Travel Journal #2 – London, London, London

Big BenThe classes that I’m taking here in London are taught by two Centre professors, and I’m here with 27 other Centre students. It’s a pretty unique program, and going abroad with such a large group of people definitely has its pros and cons. The only con that I can think of is that it’s a bit more difficult to get to know any international students. The pros are tremendous — the group is full of absolutely incredible people, the professors are enthusiastic and really want us to become completely comfortable with London, the classes sound interesting and will keep our minds working, we have a diverse group and therefore you’ll usually be able to find someone who would like to do something that you’d like to do too.Waterloo bridge
I imagine that in my time here, I’m going to find that some days are going to be more worth writing about than others. And I think that today was one of those days.
Centre rents classrooms at Birkbeck University that we use during the day since Birkbeck is a night college. We weren’t able to book classrooms for our English classes today, so instead we went to the British Library and went through a couple of exceptional exhibits (and we’re to write about them by Friday): Evolving English and The Treasures of the British Library.
Evolving English. The exhibit was about the history of the English language and how it is constantly changing. It was a fascinating look at dialects, how certain words and phrases have come about, the idea of trying to control a language, and so on. It was really wonderful. One of my favorite parts was listening to speeches by people like Muhammad Ali and Gandhi. It was interesting to observe how different their dialects were, and also how vastly different they spoke — one with short and passionate sentences, the other in a very logical way, no power punches (pun intended). Then there’s the idea of dialect being an indicator of class, etc. It was a great exhibit. And, Leah and I recorded our voices for their databases, as well as learned that our friends (and ourselves included) commonly abbreviate words in day-to-day conversation and that we also designate things in a superlative sort of way. Such as: “The adventure today was the epicest.”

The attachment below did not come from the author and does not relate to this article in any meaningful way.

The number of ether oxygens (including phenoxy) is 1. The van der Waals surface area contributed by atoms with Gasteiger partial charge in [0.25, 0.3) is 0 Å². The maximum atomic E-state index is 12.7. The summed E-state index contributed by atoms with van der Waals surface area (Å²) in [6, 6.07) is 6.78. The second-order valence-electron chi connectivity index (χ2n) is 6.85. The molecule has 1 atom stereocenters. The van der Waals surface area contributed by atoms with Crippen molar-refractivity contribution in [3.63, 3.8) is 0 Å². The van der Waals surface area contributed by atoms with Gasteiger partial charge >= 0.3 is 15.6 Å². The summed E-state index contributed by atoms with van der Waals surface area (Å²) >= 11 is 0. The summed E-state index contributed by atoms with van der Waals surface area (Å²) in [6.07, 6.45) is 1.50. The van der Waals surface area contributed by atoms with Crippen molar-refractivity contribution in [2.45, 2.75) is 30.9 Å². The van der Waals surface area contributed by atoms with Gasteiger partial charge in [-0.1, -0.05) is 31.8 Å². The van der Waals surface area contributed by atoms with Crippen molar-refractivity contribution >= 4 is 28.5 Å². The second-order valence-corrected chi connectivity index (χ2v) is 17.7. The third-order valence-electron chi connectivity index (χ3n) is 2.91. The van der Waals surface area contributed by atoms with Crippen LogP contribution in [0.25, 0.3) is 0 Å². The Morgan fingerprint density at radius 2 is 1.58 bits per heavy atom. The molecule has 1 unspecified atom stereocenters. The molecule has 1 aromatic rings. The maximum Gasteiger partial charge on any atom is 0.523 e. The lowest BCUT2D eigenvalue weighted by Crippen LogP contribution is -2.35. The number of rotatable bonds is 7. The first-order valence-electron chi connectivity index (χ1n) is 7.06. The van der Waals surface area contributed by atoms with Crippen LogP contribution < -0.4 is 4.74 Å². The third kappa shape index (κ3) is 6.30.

bicyclesThe Treasures of the British Library. One of the first documents that I saw in this exhibit was handwritten by Darwin. The next, handwritten by Freud. Other works I saw: The Gutenberg Bible, sheets of brainstormed lyrics, The Magna Carta, handwritten lyrics by The Beatles, drafts of pieces by Handel, sketches by Leonardo da Vinci, manuscripts by Shakespeare, and a prayer scroll of Henry VIII. I’m blanking on what else I saw since there was just so much to see. It was overwhelming and absolutely incredible. Actually seeing those things somehow makes them so much more real. Breaking down those degrees of separation. Remarkable.
That was all before lunch. We took the 10-minute walk back to our home (Nido Student Living), had a bite to eat, and then we were off again. The atmosphere near Waterloo Bridge was so lovely. I enjoyed seeing people reading on benches beside the river.